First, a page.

The real estate regulation law – legacy of the previous government, let it be noted – should bring in some reforms, even if it is not aimed at reducing black money. But even that semblance of reforms is threatened, as some states like Gujarat and Uttar Pradesh are already diluting the law in the realtor’s favour
for reasons best known to them.
* What about ‘Swiss banks’?
In recent years, thanks to whistle-blowers, the names of some of the Indians with accounts in banks of tax havens abroad have come to light. For example, the ‘Panama Papers’ have named
Amitabh Bachchan, Aishwarya Rai, KP Singh, and Gautam Adani’s elder brother Vinod Adani among those who have paid Mossack Fonseca, a law firm headquartered in tax haven Panama, “and bought the benefits of the secretive, lax regulatory system in which it operates — to set up offshore entities in tax havens around the world”.
Before the Panama Papers were the ‘Swiss Leaks’. In February 2015, the Indian Express released a list of 1,195 Indians account holders at HSBC's Geneva branch and their balances for 2006-07. In April 2014, the government disclosed to the supreme court the names of 26 people who had accounts in banks in Liechtenstein, as revealed to India by German authorities – adding three names later.
Action so far? HSBC whistle-blower Herve Falciani, talking to media in November 2015, said the Indian government “had not used information on those illegally stashing away black money in foreign bank accounts, and still millions of crores were flowing out
Not only that, he had to say, “We are not protected… If I am coming to India, I will be arrested,” he said, adding that people need to understand that there is no offer of new kind to fight black money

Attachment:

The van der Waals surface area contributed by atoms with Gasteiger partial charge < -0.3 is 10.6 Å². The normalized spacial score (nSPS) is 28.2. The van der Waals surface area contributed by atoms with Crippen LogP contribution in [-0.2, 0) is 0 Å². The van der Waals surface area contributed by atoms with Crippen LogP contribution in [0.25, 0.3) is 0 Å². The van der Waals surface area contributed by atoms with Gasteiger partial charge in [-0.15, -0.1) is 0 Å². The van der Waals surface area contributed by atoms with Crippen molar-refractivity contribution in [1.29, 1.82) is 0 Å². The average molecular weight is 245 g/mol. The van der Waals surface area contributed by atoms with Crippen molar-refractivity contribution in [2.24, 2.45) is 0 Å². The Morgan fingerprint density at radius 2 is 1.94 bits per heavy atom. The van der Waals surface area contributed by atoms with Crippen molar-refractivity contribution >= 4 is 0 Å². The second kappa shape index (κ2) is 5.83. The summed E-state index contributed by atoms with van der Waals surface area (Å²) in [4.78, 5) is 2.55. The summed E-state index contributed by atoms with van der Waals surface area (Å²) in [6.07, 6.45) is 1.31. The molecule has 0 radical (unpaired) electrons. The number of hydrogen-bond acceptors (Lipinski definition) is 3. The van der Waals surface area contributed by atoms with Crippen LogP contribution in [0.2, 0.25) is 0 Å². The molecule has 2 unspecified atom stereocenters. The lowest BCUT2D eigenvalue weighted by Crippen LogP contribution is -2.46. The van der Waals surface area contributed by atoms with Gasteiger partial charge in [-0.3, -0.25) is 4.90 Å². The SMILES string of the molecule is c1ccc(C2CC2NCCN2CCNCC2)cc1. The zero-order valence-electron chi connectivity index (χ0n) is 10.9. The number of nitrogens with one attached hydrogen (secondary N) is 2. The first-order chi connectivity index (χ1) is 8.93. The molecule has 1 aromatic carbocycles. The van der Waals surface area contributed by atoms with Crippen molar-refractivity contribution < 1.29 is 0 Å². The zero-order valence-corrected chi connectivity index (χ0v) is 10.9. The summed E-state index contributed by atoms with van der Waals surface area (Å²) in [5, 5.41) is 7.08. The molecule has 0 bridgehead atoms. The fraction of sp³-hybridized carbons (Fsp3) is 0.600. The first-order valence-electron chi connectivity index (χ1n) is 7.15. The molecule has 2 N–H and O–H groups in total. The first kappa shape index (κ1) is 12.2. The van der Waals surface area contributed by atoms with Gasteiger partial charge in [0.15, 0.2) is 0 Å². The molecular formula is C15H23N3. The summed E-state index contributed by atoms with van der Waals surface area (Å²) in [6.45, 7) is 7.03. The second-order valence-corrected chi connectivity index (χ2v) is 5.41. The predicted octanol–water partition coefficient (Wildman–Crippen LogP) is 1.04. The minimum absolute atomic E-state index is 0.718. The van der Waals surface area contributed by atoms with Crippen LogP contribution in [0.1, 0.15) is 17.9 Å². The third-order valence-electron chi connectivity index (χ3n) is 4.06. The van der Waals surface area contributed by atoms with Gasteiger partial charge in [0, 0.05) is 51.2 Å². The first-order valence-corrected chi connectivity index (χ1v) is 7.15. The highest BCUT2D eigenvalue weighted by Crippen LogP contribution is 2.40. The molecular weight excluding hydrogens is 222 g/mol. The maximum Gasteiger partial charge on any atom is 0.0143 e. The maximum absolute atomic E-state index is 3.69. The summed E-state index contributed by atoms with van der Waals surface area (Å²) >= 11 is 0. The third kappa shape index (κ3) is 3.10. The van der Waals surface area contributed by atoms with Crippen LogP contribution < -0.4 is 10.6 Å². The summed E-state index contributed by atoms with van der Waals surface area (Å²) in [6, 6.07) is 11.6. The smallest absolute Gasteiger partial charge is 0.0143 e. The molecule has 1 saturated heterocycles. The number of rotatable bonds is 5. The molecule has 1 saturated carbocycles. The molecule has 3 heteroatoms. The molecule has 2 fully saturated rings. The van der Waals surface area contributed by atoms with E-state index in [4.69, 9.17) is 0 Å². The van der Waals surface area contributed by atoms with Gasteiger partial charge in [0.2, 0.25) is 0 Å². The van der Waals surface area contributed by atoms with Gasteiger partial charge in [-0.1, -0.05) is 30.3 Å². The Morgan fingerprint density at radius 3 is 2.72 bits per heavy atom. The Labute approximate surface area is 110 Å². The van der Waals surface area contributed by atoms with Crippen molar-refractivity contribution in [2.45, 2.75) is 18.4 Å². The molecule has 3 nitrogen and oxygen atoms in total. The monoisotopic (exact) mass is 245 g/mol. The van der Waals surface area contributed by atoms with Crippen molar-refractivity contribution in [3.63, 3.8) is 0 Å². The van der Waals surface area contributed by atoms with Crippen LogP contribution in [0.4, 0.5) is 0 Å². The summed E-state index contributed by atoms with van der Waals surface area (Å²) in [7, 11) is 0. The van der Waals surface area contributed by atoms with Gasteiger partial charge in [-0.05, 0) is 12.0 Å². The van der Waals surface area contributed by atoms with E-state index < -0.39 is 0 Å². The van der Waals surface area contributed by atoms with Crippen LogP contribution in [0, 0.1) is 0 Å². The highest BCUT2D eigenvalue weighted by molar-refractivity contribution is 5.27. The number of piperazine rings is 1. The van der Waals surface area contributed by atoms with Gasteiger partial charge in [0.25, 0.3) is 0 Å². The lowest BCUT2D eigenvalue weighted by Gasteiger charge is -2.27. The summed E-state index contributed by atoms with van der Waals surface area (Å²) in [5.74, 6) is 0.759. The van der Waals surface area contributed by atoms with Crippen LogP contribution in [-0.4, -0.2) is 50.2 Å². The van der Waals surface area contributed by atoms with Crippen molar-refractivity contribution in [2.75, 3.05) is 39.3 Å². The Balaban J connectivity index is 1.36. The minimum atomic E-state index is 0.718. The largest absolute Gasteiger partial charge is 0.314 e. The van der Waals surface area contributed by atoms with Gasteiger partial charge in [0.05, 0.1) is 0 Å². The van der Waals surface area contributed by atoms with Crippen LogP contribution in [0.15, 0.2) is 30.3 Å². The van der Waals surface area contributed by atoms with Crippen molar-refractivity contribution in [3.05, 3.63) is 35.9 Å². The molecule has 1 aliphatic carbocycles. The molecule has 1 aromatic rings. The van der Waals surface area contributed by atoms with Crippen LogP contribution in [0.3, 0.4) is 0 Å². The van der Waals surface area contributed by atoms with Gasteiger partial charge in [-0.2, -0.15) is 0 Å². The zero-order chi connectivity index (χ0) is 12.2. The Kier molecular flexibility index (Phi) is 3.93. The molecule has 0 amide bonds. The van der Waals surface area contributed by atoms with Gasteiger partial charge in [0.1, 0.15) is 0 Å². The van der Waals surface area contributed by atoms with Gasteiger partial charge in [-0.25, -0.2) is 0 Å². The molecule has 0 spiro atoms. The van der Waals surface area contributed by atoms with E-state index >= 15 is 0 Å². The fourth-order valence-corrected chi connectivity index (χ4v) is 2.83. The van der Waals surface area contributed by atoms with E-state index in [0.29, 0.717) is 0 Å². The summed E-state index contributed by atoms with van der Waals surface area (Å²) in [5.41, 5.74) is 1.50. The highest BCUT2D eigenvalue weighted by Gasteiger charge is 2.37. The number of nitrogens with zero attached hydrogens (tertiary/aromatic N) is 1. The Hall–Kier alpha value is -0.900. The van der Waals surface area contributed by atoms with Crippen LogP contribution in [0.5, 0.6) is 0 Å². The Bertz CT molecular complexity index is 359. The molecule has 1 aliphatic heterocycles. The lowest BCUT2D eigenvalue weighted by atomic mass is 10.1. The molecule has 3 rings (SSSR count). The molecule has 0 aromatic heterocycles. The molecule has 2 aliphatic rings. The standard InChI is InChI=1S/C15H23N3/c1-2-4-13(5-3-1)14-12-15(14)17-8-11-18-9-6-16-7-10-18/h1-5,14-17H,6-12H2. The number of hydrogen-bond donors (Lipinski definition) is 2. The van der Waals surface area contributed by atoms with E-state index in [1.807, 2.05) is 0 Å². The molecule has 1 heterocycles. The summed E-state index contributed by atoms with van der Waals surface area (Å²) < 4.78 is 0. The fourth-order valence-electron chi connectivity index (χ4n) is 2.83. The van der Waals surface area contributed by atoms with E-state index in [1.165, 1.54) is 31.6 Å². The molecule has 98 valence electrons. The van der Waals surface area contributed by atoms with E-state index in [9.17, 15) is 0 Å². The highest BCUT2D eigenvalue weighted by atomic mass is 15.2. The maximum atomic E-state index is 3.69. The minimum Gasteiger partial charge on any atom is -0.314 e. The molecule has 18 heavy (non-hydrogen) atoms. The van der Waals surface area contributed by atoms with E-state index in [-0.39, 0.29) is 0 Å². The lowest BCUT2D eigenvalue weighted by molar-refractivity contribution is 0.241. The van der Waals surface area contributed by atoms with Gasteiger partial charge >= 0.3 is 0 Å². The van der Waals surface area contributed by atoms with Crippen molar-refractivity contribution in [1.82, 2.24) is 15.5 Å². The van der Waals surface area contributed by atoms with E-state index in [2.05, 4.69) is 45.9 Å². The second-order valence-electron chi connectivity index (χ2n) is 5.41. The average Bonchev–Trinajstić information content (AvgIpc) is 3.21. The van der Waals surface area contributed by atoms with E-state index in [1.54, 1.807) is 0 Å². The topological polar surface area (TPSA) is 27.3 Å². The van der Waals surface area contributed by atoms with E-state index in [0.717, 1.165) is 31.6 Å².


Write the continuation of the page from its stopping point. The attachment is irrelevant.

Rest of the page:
* Don’t blow the whistle
That is because protection to whistle-blowers like him who can help unearth black money is being reduced. The amendments to the whistle-blowers protection law were passed by the Lok Sabha last year, and remain to be cleared by the upper house. (For more on the amendment, see: http://www.prsindia.org/billtrack/the-whistle-blowers-protection-amendment-bill-2015-3784/)
The 2014 law said, “Disclosures may be made on any act of corruption, abuse of power or discretion, or criminal offence by a public servant.” The 2015 amendment bill says not all disclosures are welcome, in particular, it mentions ten types, including matters of national security, which is understandable, but also “(v) Commercial confidence, trade secrets, intellectual property (if it harms a third party)”, “(vii) That received from a foreign government”, “(ix) That which would impede an investigation etc.”, and (x) Personal matters or invasion of privacy”.
Don’t try any surgical strike yourself, in other words. Let professionals handle it. When questioned about Modi’s so-called election campaign promise of bringing back all black money can put Rs 15 lakh in every citizen’s bank accounts, BJP president Amit Shah had said it was a jumla, only a matter of saying. So don’t ask him next year about the outcome of what he calls a surgical strike on black money.